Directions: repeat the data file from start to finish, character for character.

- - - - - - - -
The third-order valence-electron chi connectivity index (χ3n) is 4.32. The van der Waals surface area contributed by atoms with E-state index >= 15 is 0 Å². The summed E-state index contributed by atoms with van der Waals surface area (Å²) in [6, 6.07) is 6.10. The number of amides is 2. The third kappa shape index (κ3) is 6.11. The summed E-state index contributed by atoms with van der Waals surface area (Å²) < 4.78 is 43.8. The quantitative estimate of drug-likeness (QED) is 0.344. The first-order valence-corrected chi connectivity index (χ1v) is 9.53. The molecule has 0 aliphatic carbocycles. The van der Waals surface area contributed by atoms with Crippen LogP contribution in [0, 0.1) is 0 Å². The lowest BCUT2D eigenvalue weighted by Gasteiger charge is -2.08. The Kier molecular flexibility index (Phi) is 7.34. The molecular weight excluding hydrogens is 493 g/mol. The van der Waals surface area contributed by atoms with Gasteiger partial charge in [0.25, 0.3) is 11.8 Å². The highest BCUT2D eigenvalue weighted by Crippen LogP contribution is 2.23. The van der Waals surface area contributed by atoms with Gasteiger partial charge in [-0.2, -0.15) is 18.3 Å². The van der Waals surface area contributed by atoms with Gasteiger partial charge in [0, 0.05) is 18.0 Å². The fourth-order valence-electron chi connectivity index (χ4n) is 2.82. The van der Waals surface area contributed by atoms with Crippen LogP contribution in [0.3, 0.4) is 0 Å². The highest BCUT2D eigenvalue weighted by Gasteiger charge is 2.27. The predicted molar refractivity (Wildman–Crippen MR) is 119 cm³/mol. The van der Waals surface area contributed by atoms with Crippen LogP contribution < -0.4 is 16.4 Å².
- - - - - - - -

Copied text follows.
The third-order valence-electron chi connectivity index (χ3n) is 4.32. The van der Waals surface area contributed by atoms with E-state index >= 15 is 0 Å². The summed E-state index contributed by atoms with van der Waals surface area (Å²) in [6, 6.07) is 6.10. The number of amides is 2. The third kappa shape index (κ3) is 6.11. The summed E-state index contributed by atoms with van der Waals surface area (Å²) < 4.78 is 43.8. The quantitative estimate of drug-likeness (QED) is 0.344. The first-order valence-corrected chi connectivity index (χ1v) is 9.53. The molecule has 0 aliphatic carbocycles. The van der Waals surface area contributed by atoms with Crippen LogP contribution in [0, 0.1) is 0 Å². The lowest BCUT2D eigenvalue weighted by Gasteiger charge is -2.08. The Kier molecular flexibility index (Phi) is 7.34. The molecular weight excluding hydrogens is 493 g/mol. The van der Waals surface area contributed by atoms with Gasteiger partial charge in [0.25, 0.3) is 11.8 Å². The highest BCUT2D eigenvalue weighted by Crippen LogP contribution is 2.23. The van der Waals surface area contributed by atoms with Gasteiger partial charge in [-0.2, -0.15) is 18.3 Å². The van der Waals surface area contributed by atoms with Gasteiger partial charge in [0, 0.05) is 18.0 Å². The fourth-order valence-electron chi connectivity index (χ4n) is 2.82. The van der Waals surface area contributed by atoms with Crippen LogP contribution in [0.3, 0.4) is 0 Å². The highest BCUT2D eigenvalue weighted by Gasteiger charge is 2.27. The predicted molar refractivity (Wildman–Crippen MR) is 119 cm³/mol. The van der Waals surface area contributed by atoms with Crippen LogP contribution < -0.4 is 16.4 Å².